But belief in an apocalyptic end to history is by no means limited to the religious fringe. A new U.S. NEWS poll has found that nearly 60 percent of Americans think the world will end sometime in the future; almost a third of those think it will end within a few decades. And more than 61 percent say they believe in the Second Coming of Christ.

The poll, conducted by Market Facts Inc., found that self-described born-again Christians and frequent churchgoers subscribe to millennial views by significantly greater margins than others.

The embrace of millennialism comes as little surprise to social scientists. ``We no longer need poets to tell us it could all end with a bang, or a whimper, or in the agony of AIDS,'' explains Charles B. Strozier, a psychoanalyst and professor of history at the City University of New York. With the looming possibility of nuclear or environmental destruction, says Strozier, ``it now takes an active imagination NOT to think about human endings.''


Similar apocalyptic turmoil surrounded the year 1000. In a historical psychological study, THE YEAR 1000, Henri Focillon says artistic and cultural activity in Europe's monasteries nearly ground to a halt as the year 999 wound down toward what was widely viewed as ``an evening of the world.'' One legendary account has it that on the stroke of midnight, Jan. 1, 1000, the entire country of Iceland converted to Christianity out of apocalyptic anxiety.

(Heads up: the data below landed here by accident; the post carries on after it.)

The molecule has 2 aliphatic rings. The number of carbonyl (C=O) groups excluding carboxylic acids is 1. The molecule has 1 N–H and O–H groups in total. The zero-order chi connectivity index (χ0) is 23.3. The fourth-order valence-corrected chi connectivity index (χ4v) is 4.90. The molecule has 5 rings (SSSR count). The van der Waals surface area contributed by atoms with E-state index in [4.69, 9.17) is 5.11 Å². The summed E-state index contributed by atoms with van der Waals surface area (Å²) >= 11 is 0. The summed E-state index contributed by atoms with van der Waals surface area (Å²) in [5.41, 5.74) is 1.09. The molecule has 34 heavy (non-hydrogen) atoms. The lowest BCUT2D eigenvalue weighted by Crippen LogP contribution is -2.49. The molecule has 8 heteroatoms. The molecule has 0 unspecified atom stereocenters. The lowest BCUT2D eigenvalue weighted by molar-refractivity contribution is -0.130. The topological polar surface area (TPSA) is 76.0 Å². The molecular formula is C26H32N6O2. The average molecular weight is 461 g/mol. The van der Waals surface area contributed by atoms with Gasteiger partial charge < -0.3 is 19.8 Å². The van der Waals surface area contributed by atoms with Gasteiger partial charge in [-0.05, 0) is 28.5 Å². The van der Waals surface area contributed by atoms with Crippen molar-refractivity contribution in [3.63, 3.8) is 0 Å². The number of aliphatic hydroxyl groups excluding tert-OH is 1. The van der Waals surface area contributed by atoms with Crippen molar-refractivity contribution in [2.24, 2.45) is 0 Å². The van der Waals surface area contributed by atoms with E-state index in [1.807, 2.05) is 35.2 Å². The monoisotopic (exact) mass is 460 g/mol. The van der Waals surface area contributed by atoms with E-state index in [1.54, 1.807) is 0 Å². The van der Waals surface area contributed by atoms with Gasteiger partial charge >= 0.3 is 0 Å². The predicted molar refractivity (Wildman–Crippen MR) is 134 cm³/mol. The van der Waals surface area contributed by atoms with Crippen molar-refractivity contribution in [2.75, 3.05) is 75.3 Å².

Indeed, the mystery and promise of the Second Coming of Christ have fired Christians' imaginations from their earliest days, often inspiring hopeful piety and artistic and theological creativity but sometimes destruction and violence as well. Jesus is quoted in the Gospel of John as saying, ``I will come again and receive you unto myself; so that where I am there ye may be also.'' Most biblical scholars believe the first disciples were convinced Jesus would return in their lifetime. When he did not, the church began developing a more detailed eschatology, or theology regarding the ``last things.''

Belief that the Second Coming was imminent pervaded early Christian writings, scholars note. But only Hippolytus of Rome (A.D. 170-235) tried to pinpoint the timing: He guessed A.D. 500 based on the dimensions of Noah's ark. Meanwhile, Augustine of Hippo, the pre-eminent theologian of the fourth and fifth centuries, argued against literal readings of prophecy and detailed speculation concerning Christ's return. His eschatological views were endorsed by the Council of Ephesus in 431 and set the tone for Roman Catholicism.